P.E.I. cities spend $50K to attend meeting

P.E.I.'s two cities spent nearly $50,000 this year to send 12 council members to a convention in Vancouver, and even some councillors who went say that's too much.

4 Summerside councillors stay in luxury accommodations

Four Summerside councillors stayed at the Fairmont Pacific Rim for the Federation of Canadian Municipalities meeting. (Westbank Corp.)

P.E.I.'s two cities spent nearly $50,000 this year to send 12 council members to a convention in Vancouver, and even some councillors who went say that's too much.

The annual conference of the Federation of Canadian Municipalities was held May 31 to June 3 in Vancouver. Charlottetown sent seven councillors and Summerside five, including both mayors. Summerside Coun. Bruce MacDougall also attended, representing the Federation of P.E.I. Municipalities, and the city did not pay for his trip.

Kevin Lacey says it is not necessary for so many councillors to attend the meeting. (CBC)

Kevin Lacey of the Canadian Taxpayers Federation wonders why so many councillors had to go, though he acknowledged it's important for municipalities to be represented at such events.

"We expect our politicians to travel to represent our interests," he said.

"The problem here is the sheer expense. The City of Summerside does not need to send six people to a conference in Vancouver. It's not a good use of taxpayers' money."

Lacey suggested fewer councillors could go, and share notes with fellow councillors afterwards.

There were 1,800 delegates at the meeting representing the federation's 2,000 member municipalities.

Summerside Mayor Basil Stewart, former national president of the Federation of Canadian Municipalities, said there is strength in numbers at these meetings, and important work is done.

"Over last seven or eight years since gas taxes and infrastructure dollars started flowing to municipalities, the Federation of Canadian Municipalities now represents over 90 per cent of the Canadian population," said Stewart.

"Municipalities are starting to realize that when we bind together, the federal government will sit up and pay attention and listen. There's no question in my mind it pays off to be there."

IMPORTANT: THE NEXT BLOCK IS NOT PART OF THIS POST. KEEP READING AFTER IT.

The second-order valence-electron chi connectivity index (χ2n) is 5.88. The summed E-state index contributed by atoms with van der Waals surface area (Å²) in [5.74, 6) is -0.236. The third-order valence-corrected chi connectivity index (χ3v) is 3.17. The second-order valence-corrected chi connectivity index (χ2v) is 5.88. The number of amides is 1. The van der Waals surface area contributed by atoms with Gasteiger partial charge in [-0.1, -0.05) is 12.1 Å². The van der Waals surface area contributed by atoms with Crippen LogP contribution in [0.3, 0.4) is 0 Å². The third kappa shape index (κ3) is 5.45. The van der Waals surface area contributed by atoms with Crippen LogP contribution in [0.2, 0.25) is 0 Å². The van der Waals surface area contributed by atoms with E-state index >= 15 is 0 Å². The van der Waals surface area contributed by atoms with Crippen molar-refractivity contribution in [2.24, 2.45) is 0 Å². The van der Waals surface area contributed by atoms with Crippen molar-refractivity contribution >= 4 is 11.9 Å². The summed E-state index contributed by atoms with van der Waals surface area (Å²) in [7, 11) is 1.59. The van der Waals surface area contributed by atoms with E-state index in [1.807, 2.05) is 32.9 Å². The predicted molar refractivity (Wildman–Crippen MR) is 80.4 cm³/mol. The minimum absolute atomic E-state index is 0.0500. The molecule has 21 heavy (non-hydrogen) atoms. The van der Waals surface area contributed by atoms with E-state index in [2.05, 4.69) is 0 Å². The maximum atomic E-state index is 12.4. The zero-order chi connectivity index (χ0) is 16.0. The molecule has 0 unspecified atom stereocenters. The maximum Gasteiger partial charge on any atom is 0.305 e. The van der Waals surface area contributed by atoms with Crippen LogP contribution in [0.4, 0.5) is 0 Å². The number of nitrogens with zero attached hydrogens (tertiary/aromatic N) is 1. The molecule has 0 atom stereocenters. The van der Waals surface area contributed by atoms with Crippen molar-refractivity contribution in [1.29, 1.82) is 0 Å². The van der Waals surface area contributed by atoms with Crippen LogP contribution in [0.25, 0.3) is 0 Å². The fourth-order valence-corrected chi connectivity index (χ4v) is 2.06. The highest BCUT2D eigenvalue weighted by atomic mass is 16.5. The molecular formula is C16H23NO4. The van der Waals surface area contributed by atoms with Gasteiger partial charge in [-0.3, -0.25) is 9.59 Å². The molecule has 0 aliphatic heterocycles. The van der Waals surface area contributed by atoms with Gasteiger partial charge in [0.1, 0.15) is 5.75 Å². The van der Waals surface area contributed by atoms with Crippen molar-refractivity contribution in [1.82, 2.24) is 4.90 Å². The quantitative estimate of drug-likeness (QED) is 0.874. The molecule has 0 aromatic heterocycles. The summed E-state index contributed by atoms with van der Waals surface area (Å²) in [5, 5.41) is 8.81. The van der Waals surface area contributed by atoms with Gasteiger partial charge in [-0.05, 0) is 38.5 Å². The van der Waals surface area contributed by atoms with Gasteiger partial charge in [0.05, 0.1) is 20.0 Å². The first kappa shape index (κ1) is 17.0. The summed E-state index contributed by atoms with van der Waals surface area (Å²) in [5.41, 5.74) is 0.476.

Summerside councillors spend more

There was a difference in cost between sending a Summerside councillor to the meeting and sending one from Charlottetown.

We were somewhat taken aback by the cost of the room.- Coun. Peter Holman

The total cost for Charlottetown was $25,297.00 for seven delegates and for Summerside $24,589.84 for five delegates. That comes to an average of $4,917.97 for Summerside councillors and $3,613.86 for Charlottetown councillors.

The most expensive council member from either community was Mayor Basil Stewart, his bill came to more than $5,000. Charlottetown Mayor Clifford Lee's trip cost about $4,000. Stewart said his bill has higher than others because he picked up some of the food tab for other councillors, something he said he won't be doing any more.

But the biggest difference came from accommodation costs. Four Summerside councillors stayed for six nights at the Fairmont Pacific Rim at a cost of $360 a night plus taxes and fees. Charlottetown councillors stayed at the Executive Hotel Le Soleil Vancouver, a few blocks from the conference centre, for four or five nights at a rate of $215 plus taxes and fees.

The exception was Summerside Coun. Frank Costa, who used a special rate available through his day job to stay at the Delta for $130 a night. He also stayed with family for a night.

Summerside Mayor Basil Stewart says he has never wasted taxpayer money. (CBC)

Summerside Coun. Peter Holman said he had no idea what kind of hotel he was booked into until he walked in and saw the posted room rate.

"The daily rate that was posted on the door indicated it was approximately $500 a night, and we were somewhat taken aback by cost of the room," said Holman.

"It was extremely ultra-modern, you pushed a button and your drapes open, you pushed a button and your lights dim. It had a TV in the bathroom, type of thing. It was a phenomenal room there is no doubt about it. As nice as it was it was not something we needed to have, that's for sure."

The rooms were booked by a staff person through the mayor's office, and Stewart defended the choice.

"If you stay outside of town you'd probably get a better rate per night but if you want to get a taxi to go into your meetings it doesn't take long to run up [another bill]," said Stewart.

 "I never wasted any taxpayers' money."

The mayor's office went through the list of hotels provided by the Canadian Federation of Municipalities, and the Pacific Rim was first on the list to have rooms available.

Charlottetown Coun. Jason Coady had one of the cheapest trips to the meeting, costing about $3,200. Coady said if he could attend for that cost, he didn't see why everyone else couldn't as well.

In all, the cities would have saved about $12,000 if everyone attended on Coady's budget.


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